Tyler Farr performs onstage during the ACM Party For A Cause Festival at Globe Life Park on April 18, 2015 in Arlington, Texas.

Tyler Farr performs onstage during the ACM Party For A Cause Festival at Globe Life Park on April 18, 2015 in Arlington, Texas.  

Sara Kauss/ACM2015/Getty Images

The 31-year-old's sophomore album, Suffer In Peace, bows at No. 4 on the Billboard 200.

"A Guy Walks Into a Bar" is surprisingly vulnerable. How important was it to show that side of yourself?

It's very important to me, because I'm not a one-dimensional person, some country bumpkin that likes to eat chicken tenders and ride four-wheelers. I also like the beach. I like Cabo. I like sushi. There's a lot more behind the picture than the wall.

Tyler Farr Announces Engagement, Shares Fiancee Photo From Turkey Hunt

Country radio is rife with songs about partying the pain away. Why did you steer away from that trend?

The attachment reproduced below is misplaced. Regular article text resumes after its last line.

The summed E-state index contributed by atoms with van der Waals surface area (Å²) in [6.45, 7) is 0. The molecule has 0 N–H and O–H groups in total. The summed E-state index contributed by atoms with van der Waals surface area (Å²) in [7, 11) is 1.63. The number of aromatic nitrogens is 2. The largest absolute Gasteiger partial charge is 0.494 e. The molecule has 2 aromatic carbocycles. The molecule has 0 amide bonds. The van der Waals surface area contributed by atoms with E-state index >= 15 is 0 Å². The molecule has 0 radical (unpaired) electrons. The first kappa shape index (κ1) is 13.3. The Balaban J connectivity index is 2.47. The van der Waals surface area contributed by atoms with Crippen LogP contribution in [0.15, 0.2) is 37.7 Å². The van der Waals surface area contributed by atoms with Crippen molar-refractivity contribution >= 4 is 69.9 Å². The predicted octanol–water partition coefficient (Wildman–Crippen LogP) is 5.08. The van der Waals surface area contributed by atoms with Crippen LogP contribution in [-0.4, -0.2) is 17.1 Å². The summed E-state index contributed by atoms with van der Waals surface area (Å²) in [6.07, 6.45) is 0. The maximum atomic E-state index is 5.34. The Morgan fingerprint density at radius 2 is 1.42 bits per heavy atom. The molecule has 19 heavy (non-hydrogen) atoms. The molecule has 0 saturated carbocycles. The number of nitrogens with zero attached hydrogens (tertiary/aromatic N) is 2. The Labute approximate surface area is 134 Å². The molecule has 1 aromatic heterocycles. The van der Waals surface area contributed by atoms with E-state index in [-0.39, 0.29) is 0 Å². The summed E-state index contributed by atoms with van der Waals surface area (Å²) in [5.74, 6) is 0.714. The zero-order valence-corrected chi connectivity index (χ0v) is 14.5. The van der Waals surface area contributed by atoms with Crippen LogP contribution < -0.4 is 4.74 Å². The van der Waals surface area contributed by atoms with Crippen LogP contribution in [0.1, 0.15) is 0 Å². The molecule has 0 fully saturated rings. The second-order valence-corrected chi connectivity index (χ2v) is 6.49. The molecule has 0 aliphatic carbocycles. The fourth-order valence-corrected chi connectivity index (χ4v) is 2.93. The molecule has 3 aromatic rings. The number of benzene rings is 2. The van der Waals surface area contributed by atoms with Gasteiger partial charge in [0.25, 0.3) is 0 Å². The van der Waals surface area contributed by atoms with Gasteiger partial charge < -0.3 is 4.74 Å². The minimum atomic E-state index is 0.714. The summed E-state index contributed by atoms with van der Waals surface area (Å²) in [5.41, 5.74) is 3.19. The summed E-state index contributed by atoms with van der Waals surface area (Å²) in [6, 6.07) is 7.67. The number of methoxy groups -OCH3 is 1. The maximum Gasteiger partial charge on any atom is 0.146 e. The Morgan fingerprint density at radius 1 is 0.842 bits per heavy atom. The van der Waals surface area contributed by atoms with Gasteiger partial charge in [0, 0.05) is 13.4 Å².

I'm in it for the marathon, not the sprint. I'm thinking, "Let's not release a single just because that's the thing that's popping right now." One of my goals is to be known 100 years from now and make the Country Music Hall of Fame. You don't get those achievements by skimming the surface.

Tyler Farr Goes From Bro to Brooding on Sophomore Album ‘Suffer in Peace’: Album Review

Some critics claim that your first hit, 2013's "Redneck Crazy," promotes violence towards women. What's your reaction to the controversy?

I cut "Redneck Crazy" because I had an ex cheat on me, so I felt those emotions. I've learned that if you're not getting any backlash, then you're not doing something right.

This story originally appeared in the May 16 issue of Billboard